Finally, we noted that 10% of Merkel cells went through multiple plasticity events, for example added Merkel cells were almost always removed before the end of the imaging period (Figure 3B). We compared the survival curves of added Merkel cells with those of original Merkel cells that were present during session 0 and found that most added Merkel cells turned over within one imaging session whereas most original Merkel cells persisted for longer than 18 days (Figure 3H). These data confirm a previous report that adult-born Merkel cells have short lifetimes when compared with resident Merkel cells in ventral skin (Wright et al., 2017). These results suggest that newly specified Merkel cells are not stably incorporated into axonal arbors over a one-month time frame.
Sensory axon terminals targeting Merkel cells have two distinct morphologies
Given that we observed two populations of Merkel cells with distinct lifetimes, we wondered whether the contacts between Merkel cells and axonal terminals were also heterogeneous. The canonical Merkel disc is a shallow cup that encloses only the lower surface of the Merkel cell (Iggo & Muir, 1969), and terminals with this morphology were commonly observed in vivo (Figure 4A–B). To our surprise, we also noted endings that lacked the large cup and instead terminated in a modest swelling (Figure 4A–B), which has not been previously described in axon terminals contacting Merkel cells. To test whether these structures represent two distinct populations, we measured the length and width of every ending at each time point that a Merkel cell was contacted and approximated the ending area as an ellipse (Figure 4C–D). In a histogram of the maximum ellipse area of each ending, we noted a distribution that was best fit by bimodal gaussian (Figure 4E–F; R2=0.80, bimodal; R2=0.76, unimodal distribution), suggesting that the smaller endings are a distinct population, rather than the trailing edge of a continuum. We refer to these previously undescribed endings as boutons, which are typical of many axons throughout the nervous system. Inspired by calyx endings of vertebrate hair cells, we term the Merkel cell’s canonical terminal structure kylix (plural: kylikes) after the Greek wine cup whose shape is a shallow, stemmed bowl (Figure 4G). To estimate a size threshold to distinguish boutons and kylikes, the component gaussians of the bimodal fit were plotted and the point at which the two component curves crossed was defined as the threshold between the two structures (Figure 4F; gray dashed line; threshold=16.3 µm2). Together, these data suggest that Merkel cells are contacted by axonal branches with two distinct sizes.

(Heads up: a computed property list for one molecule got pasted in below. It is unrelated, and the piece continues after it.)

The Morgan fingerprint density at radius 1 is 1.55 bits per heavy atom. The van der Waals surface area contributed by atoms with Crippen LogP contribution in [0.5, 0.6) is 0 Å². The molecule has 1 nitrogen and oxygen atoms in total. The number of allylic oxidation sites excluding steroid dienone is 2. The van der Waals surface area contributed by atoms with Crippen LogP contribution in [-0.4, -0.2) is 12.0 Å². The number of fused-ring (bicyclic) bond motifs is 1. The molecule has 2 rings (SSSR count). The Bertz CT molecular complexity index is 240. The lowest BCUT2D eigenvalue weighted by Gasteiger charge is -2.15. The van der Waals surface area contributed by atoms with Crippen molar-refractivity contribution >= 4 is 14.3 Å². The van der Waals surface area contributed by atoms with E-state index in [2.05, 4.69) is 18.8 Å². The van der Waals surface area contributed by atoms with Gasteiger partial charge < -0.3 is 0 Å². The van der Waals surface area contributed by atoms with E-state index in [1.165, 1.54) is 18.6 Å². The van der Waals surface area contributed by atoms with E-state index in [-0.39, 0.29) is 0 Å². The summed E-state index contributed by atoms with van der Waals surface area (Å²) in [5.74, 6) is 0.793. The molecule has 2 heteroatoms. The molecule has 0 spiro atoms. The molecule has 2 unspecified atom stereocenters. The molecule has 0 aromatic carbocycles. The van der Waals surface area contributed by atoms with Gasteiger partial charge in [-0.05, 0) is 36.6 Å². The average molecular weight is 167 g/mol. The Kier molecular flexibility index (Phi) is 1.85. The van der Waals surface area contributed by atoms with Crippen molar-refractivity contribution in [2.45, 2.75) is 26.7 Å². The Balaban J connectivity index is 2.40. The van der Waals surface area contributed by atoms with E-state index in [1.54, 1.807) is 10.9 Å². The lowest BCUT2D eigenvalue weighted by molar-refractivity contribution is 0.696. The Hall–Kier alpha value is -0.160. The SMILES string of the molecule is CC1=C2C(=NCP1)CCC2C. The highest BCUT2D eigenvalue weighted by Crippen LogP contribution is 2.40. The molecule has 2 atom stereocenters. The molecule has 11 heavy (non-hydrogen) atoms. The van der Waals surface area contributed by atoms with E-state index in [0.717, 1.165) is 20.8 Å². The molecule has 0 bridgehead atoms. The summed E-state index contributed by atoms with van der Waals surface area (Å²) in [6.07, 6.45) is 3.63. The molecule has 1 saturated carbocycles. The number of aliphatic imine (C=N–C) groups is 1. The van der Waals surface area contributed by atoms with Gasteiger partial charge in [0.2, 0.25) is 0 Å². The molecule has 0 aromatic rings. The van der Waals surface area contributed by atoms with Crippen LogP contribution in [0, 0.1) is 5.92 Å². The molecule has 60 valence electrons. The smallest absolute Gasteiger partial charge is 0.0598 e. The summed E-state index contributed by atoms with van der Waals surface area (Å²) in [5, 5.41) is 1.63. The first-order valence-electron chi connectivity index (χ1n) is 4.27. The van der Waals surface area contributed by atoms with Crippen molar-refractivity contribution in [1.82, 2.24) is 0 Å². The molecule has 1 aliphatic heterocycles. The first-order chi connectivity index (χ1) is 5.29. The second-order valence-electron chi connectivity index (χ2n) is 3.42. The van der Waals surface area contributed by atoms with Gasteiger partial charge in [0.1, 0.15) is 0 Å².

As kylikes are more abundant than boutons, we hypothesized that the former are longer lived structures. To test this hypothesis, we calculated the persistence length of each ending that contacted Merkel cells. Kylikes showed a fivefold longer median survival time than boutons, demonstrating that they are indeed a more stable structure (Figure 4H).
We next asked whether the kylix and the bouton are independent structures, or whether individual terminal branches could transition between these morphologies. The most probable event for each type of terminal branch was to maintain its morphological subtype between successive imaging sessions; however, each type of terminal branch had some changes in ending morphology. Kylikes were rarely observed changing morphologies; only 6% of kylikes regressed to boutons and 9% became either empty branches (without a Merkel-cell contact) or were completely removed along with their terminal branch. By contrast, boutons changed morphologies in >60% of observations: 35% of transitions were growth into kylikes, and 26% of transitions were to empty branches that lacked Merkel-cell contacts or were completely removed (Figure 4I). Thus, we conclude that boutons are an intermediate structure observed during both terminal branch growth and regression.
Since axon terminals differed in both size and stability, we wondered whether the contact types differed between stable and plastic Merkel cells. We compared the last known contacts associated with stable Merkel cells with those of added (Figure 4J) and removed (Figure 4K) Merkel cells. Compared to stable Merkel cells, both added and removed Merkel cells were more likely to be either uninnervated or contacted by a bouton (Figure 4J–K). Together, these data show that stable Merkel cells are highly likely to be innervated by long-lived kylikes, whereas plastic Merkel cells may be either uninnervated, contacted by short-lived boutons, or innervated by kylikes.
Axonal plasticity is stochastic but Merkel-cell remodeling is synchronized to hair growth
We next analyzed the temporal dynamics of structural plasticity in Merkel cell-neurite complexes. For each imaging session, we calculated a plasticity index, which is the percentage of Merkel cells in each arbor that showed a structural change from the previous session (Figure 5A). The plasticity index of terminal branches was likewise calculated on a per-arbor basis (Figure 5B).